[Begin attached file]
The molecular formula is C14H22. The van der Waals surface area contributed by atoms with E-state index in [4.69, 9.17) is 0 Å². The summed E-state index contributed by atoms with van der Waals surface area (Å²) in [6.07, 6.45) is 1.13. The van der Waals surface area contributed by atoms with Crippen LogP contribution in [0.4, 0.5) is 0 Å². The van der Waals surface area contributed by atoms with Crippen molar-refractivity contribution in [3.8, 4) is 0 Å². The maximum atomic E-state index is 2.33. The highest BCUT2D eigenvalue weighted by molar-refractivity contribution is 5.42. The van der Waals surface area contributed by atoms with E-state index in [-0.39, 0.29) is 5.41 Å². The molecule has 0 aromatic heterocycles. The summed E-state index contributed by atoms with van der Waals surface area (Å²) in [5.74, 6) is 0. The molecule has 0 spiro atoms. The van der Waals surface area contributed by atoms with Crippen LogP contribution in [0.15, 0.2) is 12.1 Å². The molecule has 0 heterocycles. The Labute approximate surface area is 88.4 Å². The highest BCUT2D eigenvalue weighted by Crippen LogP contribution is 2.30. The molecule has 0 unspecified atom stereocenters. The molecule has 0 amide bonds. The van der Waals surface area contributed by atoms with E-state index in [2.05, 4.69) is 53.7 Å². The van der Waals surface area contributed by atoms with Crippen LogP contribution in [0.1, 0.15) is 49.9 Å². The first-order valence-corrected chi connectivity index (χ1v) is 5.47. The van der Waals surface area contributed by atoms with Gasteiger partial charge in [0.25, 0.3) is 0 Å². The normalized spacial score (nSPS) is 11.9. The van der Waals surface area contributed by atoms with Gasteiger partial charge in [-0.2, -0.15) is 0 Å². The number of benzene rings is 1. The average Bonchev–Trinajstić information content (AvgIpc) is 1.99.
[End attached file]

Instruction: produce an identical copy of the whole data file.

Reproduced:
The molecular formula is C14H22. The van der Waals surface area contributed by atoms with E-state index in [4.69, 9.17) is 0 Å². The summed E-state index contributed by atoms with van der Waals surface area (Å²) in [6.07, 6.45) is 1.13. The van der Waals surface area contributed by atoms with Crippen LogP contribution in [0.4, 0.5) is 0 Å². The van der Waals surface area contributed by atoms with Crippen molar-refractivity contribution in [3.8, 4) is 0 Å². The maximum atomic E-state index is 2.33. The highest BCUT2D eigenvalue weighted by molar-refractivity contribution is 5.42. The van der Waals surface area contributed by atoms with E-state index in [-0.39, 0.29) is 5.41 Å². The molecule has 0 aromatic heterocycles. The summed E-state index contributed by atoms with van der Waals surface area (Å²) in [5.74, 6) is 0. The molecule has 0 spiro atoms. The van der Waals surface area contributed by atoms with Crippen LogP contribution in [0.15, 0.2) is 12.1 Å². The molecule has 0 heterocycles. The Labute approximate surface area is 88.4 Å². The highest BCUT2D eigenvalue weighted by Crippen LogP contribution is 2.30. The molecule has 0 unspecified atom stereocenters. The molecule has 0 amide bonds. The van der Waals surface area contributed by atoms with E-state index in [2.05, 4.69) is 53.7 Å². The van der Waals surface area contributed by atoms with Crippen LogP contribution in [0.1, 0.15) is 49.9 Å². The first-order valence-corrected chi connectivity index (χ1v) is 5.47. The van der Waals surface area contributed by atoms with Gasteiger partial charge in [0.25, 0.3) is 0 Å². The normalized spacial score (nSPS) is 11.9. The van der Waals surface area contributed by atoms with Gasteiger partial charge in [-0.2, -0.15) is 0 Å². The number of benzene rings is 1. The average Bonchev–Trinajstić information content (AvgIpc) is 1.99.